The risk of hyponatremia, syndrome of inappropriate antidiuretic hormone, or both is increased in the older adult patient on antidepressant therapy. The risk is further increased if the patient is on another medication that can cause hyponatremia, such as a diuretic.9  Routine monitoring of serum sodium is not current standard practice for antidepressant therapy. In the older adult, the provider should consider obtaining a baseline serum sodium, repeating 1 month after initiation of therapy, or anytime during therapy if a patient presents with symptoms suggestive of low sodium (fatigue, dizziness, confusion).19,25  If hyponatremia is discovered, the offending agent should be discontinued. In the case of SSRI-induced hyponatremia, the hyponatremia is usually reversible, with most cases resolving 2 weeks after discontination.26 

Escitalopram, citalopram, and sertraline are often considered first-line agents for treatment of depression in the elderly. However, diarrhea is a commonly reported side effect of these medications and can lead to therapy discontinuation.10,27,28  Diarrhea is a population-wide adverse effect of these agents, likely resulting from serotonergic actions on the gastrointestinal system.27  The elderly patient could be particularly affected by this adverse effect owing to decreased mobility, increased rates of incontinence, decreased ability to compensate for dehydration, and taking additional medications that cause diarrhea.

Although not mentioned in the Beers Criteria, the older adult treated with SSRI or serotonin norepinephrine reuptake inhibitor therapy may also be at an increased risk of gastrointestinal bleeding as a result of decreased platelet aggregation, especially if taken in combination with nonsteroidal anti-inflammatory drugs, corticosteroids, anticoagulants, or antiplatelet agents such as aspirin or clopidogrel.9,10  Similar to hyponatremia monitoring, it is not standard practice to monitor a complete blood count in patients initiating SSRI therapy. The older adult should be monitored for any signs or symptoms of bleeding throughout the duration of therapy.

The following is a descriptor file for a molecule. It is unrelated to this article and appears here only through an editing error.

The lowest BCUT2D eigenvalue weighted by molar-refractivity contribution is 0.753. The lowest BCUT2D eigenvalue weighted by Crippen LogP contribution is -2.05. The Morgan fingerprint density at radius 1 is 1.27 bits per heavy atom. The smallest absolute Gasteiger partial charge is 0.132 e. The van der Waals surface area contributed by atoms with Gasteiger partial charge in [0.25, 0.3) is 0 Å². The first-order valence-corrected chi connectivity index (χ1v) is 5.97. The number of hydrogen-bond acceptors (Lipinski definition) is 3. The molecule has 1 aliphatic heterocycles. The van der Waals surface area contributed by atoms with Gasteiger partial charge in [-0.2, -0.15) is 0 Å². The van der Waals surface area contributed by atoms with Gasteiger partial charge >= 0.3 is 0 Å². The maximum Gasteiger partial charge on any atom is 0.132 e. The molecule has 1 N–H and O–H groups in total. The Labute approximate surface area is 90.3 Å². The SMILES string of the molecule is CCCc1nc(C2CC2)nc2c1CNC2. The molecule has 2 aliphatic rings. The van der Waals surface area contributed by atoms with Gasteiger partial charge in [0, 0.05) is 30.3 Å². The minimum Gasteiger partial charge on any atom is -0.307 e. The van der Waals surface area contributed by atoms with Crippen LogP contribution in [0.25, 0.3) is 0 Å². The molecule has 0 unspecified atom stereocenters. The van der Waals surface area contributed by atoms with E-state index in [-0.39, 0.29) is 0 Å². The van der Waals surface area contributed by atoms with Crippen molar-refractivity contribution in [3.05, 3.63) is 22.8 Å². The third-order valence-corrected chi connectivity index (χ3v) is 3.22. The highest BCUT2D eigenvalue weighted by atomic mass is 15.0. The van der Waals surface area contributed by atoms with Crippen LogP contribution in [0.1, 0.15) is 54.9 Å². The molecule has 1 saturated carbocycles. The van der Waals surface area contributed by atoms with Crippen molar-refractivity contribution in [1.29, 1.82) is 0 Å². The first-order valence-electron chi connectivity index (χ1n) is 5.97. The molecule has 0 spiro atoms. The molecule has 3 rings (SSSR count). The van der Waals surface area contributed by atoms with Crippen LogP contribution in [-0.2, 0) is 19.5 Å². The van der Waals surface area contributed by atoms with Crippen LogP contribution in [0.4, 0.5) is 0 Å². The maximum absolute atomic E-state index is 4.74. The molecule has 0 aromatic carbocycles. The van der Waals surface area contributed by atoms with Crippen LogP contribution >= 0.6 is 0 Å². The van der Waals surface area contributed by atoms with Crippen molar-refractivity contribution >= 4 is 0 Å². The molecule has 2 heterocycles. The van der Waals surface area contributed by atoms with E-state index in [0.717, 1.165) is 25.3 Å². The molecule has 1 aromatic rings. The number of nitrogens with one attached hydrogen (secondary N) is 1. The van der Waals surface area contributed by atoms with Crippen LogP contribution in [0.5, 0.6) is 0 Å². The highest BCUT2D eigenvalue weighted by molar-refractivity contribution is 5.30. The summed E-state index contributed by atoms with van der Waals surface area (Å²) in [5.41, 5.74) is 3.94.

Major depressive disorder is not a normal part of aging and can occur across the life-span. Older adults should be screened for depression with the PHQ-2; if positive, either the PHQ-9 or GDS can be used for further screening. Comorbid medical conditions, other medications, and recommendations included in the AGS 2015 Beers Criteria should be considered when making pharmacotherapy treatment decisions. Although antidepressants are included in the 2015 Beers Criteria as PIMs, an antidepressant agent may be the most effective pharmacotherapeutic option for the patient. When the benefits of therapy outweigh the risks, these agents can be used safely as long as the patient is monitored appropriately.

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Disclosures: The authors have nothing to disclose.